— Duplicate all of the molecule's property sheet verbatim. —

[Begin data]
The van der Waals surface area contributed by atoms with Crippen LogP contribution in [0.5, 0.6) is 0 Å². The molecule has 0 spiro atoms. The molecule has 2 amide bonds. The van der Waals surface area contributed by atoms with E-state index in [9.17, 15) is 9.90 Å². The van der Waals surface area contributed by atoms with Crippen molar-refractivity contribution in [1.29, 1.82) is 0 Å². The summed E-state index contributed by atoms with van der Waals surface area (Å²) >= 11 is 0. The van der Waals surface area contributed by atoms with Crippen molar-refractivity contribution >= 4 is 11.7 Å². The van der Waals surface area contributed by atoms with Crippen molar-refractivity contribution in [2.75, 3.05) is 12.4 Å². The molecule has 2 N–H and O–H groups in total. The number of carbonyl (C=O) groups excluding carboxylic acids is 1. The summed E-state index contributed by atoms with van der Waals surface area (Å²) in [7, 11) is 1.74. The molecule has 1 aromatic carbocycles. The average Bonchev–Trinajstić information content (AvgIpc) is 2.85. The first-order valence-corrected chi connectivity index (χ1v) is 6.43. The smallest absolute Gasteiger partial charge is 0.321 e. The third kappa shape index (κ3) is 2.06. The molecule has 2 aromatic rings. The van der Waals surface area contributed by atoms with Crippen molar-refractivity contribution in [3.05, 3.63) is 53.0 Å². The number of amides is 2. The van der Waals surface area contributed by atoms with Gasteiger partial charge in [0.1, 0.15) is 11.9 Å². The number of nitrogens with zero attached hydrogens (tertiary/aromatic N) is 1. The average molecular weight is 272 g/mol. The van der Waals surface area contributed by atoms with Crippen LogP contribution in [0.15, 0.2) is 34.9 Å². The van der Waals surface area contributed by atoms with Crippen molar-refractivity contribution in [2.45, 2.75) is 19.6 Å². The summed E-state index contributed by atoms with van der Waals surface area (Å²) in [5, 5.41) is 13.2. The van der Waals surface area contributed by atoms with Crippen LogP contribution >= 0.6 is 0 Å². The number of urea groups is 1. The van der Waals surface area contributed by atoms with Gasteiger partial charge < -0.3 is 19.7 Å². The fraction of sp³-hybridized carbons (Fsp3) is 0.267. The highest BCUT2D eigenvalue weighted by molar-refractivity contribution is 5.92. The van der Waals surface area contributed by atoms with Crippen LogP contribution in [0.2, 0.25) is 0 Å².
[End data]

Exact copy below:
The van der Waals surface area contributed by atoms with Crippen LogP contribution in [0.5, 0.6) is 0 Å². The molecule has 0 spiro atoms. The molecule has 2 amide bonds. The van der Waals surface area contributed by atoms with E-state index in [9.17, 15) is 9.90 Å². The van der Waals surface area contributed by atoms with Crippen molar-refractivity contribution in [1.29, 1.82) is 0 Å². The summed E-state index contributed by atoms with van der Waals surface area (Å²) >= 11 is 0. The van der Waals surface area contributed by atoms with Crippen molar-refractivity contribution >= 4 is 11.7 Å². The van der Waals surface area contributed by atoms with Crippen molar-refractivity contribution in [2.75, 3.05) is 12.4 Å². The molecule has 2 N–H and O–H groups in total. The number of carbonyl (C=O) groups excluding carboxylic acids is 1. The summed E-state index contributed by atoms with van der Waals surface area (Å²) in [7, 11) is 1.74. The molecule has 1 aromatic carbocycles. The average Bonchev–Trinajstić information content (AvgIpc) is 2.85. The first-order valence-corrected chi connectivity index (χ1v) is 6.43. The smallest absolute Gasteiger partial charge is 0.321 e. The third kappa shape index (κ3) is 2.06. The molecule has 2 aromatic rings. The van der Waals surface area contributed by atoms with Crippen molar-refractivity contribution in [3.05, 3.63) is 53.0 Å². The number of amides is 2. The van der Waals surface area contributed by atoms with Gasteiger partial charge in [0.1, 0.15) is 11.9 Å². The number of nitrogens with zero attached hydrogens (tertiary/aromatic N) is 1. The average molecular weight is 272 g/mol. The van der Waals surface area contributed by atoms with Crippen LogP contribution in [0.15, 0.2) is 34.9 Å². The van der Waals surface area contributed by atoms with Crippen molar-refractivity contribution in [2.45, 2.75) is 19.6 Å². The summed E-state index contributed by atoms with van der Waals surface area (Å²) in [5, 5.41) is 13.2. The van der Waals surface area contributed by atoms with Crippen LogP contribution >= 0.6 is 0 Å². The number of urea groups is 1. The van der Waals surface area contributed by atoms with Gasteiger partial charge < -0.3 is 19.7 Å². The fraction of sp³-hybridized carbons (Fsp3) is 0.267. The highest BCUT2D eigenvalue weighted by molar-refractivity contribution is 5.92. The van der Waals surface area contributed by atoms with Crippen LogP contribution in [0.2, 0.25) is 0 Å².